Have you and your partner entered into a Relationship Property Agreement? You might be surprised to find that your separate property may not be as secure from your partner as you think.
In a recent High Court case, the Court concluded that a Relationship Property Agreement does not protect one’s assets from a Family Protection Act claim. So, what does this mean exactly?
Family Protection Act Claim
Your Relationship Property Agreement likely records that your separate property will remain yours in the event of:
- Your separation from your partner; or
- Your death.
While this is technically true, your property could still become vulnerable to a claim from your partner after you have died.
For example, when you die, your Relationship Property Agreement will prevent your partner from claiming an entitlement to your property through the Property (Relationships) Act. Your separate property will then form part of your estate which is distributed according to the instructions in your Will. If you intend your property to remain separate from your partner, it is likely you have prepared a Will that doesn’t leave any property to your partner. Although this may appear reasonable, the Family Protection Act takes a different view. If your Will does not provide for a spouse, civil union partner or de-facto partner, you may be deemed to have failed in your moral duty to provide for maintenance and support of that person. The result is that the affected partner may gain an entitlement to a percentage of your estate by way of a claim under the Family Protection Act.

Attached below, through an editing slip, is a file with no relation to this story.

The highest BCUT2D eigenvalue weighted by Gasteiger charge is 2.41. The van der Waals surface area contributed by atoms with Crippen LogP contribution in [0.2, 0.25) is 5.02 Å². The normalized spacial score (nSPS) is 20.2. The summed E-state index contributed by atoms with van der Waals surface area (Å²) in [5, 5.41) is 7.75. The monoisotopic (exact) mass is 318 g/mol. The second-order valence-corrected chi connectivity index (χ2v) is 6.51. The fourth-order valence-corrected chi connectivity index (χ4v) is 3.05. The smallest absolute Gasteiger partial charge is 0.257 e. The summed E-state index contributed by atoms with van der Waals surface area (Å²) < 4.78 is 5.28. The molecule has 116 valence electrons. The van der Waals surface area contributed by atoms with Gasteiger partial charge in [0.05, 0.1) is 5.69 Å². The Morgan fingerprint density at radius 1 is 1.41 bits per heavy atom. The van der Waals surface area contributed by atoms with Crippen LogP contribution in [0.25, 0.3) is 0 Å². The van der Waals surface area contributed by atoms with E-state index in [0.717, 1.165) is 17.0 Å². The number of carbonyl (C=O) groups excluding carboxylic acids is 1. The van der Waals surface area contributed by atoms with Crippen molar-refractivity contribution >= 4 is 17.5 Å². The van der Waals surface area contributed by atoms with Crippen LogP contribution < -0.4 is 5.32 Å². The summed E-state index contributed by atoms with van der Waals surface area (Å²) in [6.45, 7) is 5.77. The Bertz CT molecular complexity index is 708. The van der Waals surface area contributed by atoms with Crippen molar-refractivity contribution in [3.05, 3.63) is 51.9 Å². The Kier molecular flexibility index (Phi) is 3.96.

Outcome of a Claim
In the recent High Court case, a 25% portion of an estate was awarded to a claimant under the Family Protection Act, despite the parties having signed a Relationship Property Agreement. The Court noted that although the Relationship Property Agreement could not prevent the Family Protection Act claim, it could inform the amount that the Court would award for the claim. In this case, the Court held that the award should be at the lowest end of the range of awards ordinarily granted for a claim of that kind.
Although the lower award may give a humble nod to the original intention of the parties, it goes little way towards enforcing those intentions. This result may be surprising to those who think that their Relationship Property Agreement is safely securing their assets for their children or otherwise.
If you want to ensure your assets are protected from a claim of this kind, your best bet is to transfer your personal assets into a family trust. A Relationship Property Agreement combined with trust ownership of assets is the only reliable means of ensuring your family wealth does not find its way into the hands of a partner. If you are interested in setting up a Relationship Property Agreement or family trust, a member of our property team would be more than happy to assist.